- Data can sometimes detect dissatisfactions, which are the universal raw material for entrepreneurs. Analysis of sentiments expressed in reviews can guide you in the right direction. Writing a negative review on Yelp or Trip Advisor is both a behavior and an expression of sentiment and data analytics can detect patterns here. But Dr.Bylund advises us that it can only provide a guide – there is no substitute for talking directly to consumers, human to human.
- Data can help with segmentation. If you want to better understand a geographical market segment or a demographic segment or a behavioral segment, there are lots of data that can detect the differences between segments, and this can help you with targeting of communications (but not necessarily with the message).
- Quantitative data can be combined with qualitative data to sharpen insights. Dr. Smita Bakshi, in our episode #24 described how analysis of student performance data (50% of computer science students don’t complete their first year course) combined with personal discussions with students in class, delivered an empathic understanding of their struggles, from which her team developed a winning interactive learning tool for computer programming languages.
Sometimes an entrepreneur can skip the big data analytics, but never the empathic diagnosis. Entrepreneurship consists of understanding the mind of the consumer and understanding the economics of the marketplace. Where the market is heading and what will be in consumers’ minds in the future are more the realm of judgment than analytics.
Entrepreneurs behave differently than dig data driven large corporates. They think harder about the customer, they study human motivation, they utilize the rich qualitative data that comes from talking to customers, and they concentrate their capital and resources on developing and extrapolating their customer understanding. They uncover subjective value — the value that only exists in the mind of the consumer. Imagination is the key to the future. Entrepreneurs try to succeed in bringing about that imagined future. Big data might help them avoid mistakes, but it’s impossible to rely on the past to produce the future.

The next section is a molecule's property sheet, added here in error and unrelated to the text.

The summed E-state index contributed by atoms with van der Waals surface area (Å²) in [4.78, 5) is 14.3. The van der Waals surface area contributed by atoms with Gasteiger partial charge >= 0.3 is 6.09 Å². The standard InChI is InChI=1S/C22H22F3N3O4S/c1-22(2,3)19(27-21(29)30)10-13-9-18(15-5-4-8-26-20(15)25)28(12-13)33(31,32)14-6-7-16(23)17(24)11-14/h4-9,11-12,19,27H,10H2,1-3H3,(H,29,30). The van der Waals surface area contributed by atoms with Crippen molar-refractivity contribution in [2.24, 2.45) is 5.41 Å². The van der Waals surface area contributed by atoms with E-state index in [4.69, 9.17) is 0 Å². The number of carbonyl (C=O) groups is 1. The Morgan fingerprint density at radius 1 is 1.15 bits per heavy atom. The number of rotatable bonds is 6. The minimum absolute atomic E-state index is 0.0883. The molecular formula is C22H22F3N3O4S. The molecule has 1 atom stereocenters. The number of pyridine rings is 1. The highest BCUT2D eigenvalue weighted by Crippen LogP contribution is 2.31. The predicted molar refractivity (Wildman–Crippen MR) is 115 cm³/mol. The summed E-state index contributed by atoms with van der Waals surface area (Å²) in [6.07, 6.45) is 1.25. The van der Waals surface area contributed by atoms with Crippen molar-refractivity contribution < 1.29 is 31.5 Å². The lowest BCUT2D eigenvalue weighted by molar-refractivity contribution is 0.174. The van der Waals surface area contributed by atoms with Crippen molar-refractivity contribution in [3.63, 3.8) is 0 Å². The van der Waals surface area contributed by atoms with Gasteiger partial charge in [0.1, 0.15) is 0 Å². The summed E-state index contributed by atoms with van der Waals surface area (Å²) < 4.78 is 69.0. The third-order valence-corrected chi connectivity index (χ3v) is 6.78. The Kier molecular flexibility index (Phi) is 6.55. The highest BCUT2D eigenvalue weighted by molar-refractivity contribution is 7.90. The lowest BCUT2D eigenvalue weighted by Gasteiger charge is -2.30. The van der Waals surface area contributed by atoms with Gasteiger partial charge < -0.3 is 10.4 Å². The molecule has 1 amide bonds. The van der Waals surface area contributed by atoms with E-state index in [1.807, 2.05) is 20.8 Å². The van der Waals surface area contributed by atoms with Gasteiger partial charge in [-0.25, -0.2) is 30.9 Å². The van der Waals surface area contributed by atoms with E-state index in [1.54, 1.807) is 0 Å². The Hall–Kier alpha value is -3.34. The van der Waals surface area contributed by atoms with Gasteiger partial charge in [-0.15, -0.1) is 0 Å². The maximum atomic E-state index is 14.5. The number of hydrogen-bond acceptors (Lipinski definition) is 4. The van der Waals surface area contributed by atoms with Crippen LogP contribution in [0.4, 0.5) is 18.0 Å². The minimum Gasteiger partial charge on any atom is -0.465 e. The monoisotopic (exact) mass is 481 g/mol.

Download "Big Data vs. Big Ideas" (PDF): Mises.org/E4E_31_PDF.
Note: The views expressed on Mises.org are not necessarily those of the Mises Institute.
Per Bylund, PhD, is a Senior Fellow of the Mises Institute and Associate Professor of Entrepreneurship and Johnny D. Pope Chair in the School of Entrepreneurship in the Spears School of Business at Oklahoma State University, and an Associate Fellow of the Ratio Institute in Stockholm. He has previously held faculty positions at Baylor University and the University of Missouri. Dr. Bylund has published research in top journals in both entrepreneurship and management as well as in both the Quarterly Journal of Austrian Economics and the Review of Austrian Economics. He is the author of three full-length books: How to Think about the Economy: A Primer, The Seen, the Unseen, and the Unrealized: How Regulations Affect our Everyday Lives, and The Problem of Production: A New Theory of the Firm. He has edited The Modern Guide to Austrian Economics and The Next Generation of Austrian Economics: Essays In Honor of Joseph T. Salerno. He has founded four business startups and writes a column for Entrepreneur magazine. For more information see PerBylund.com.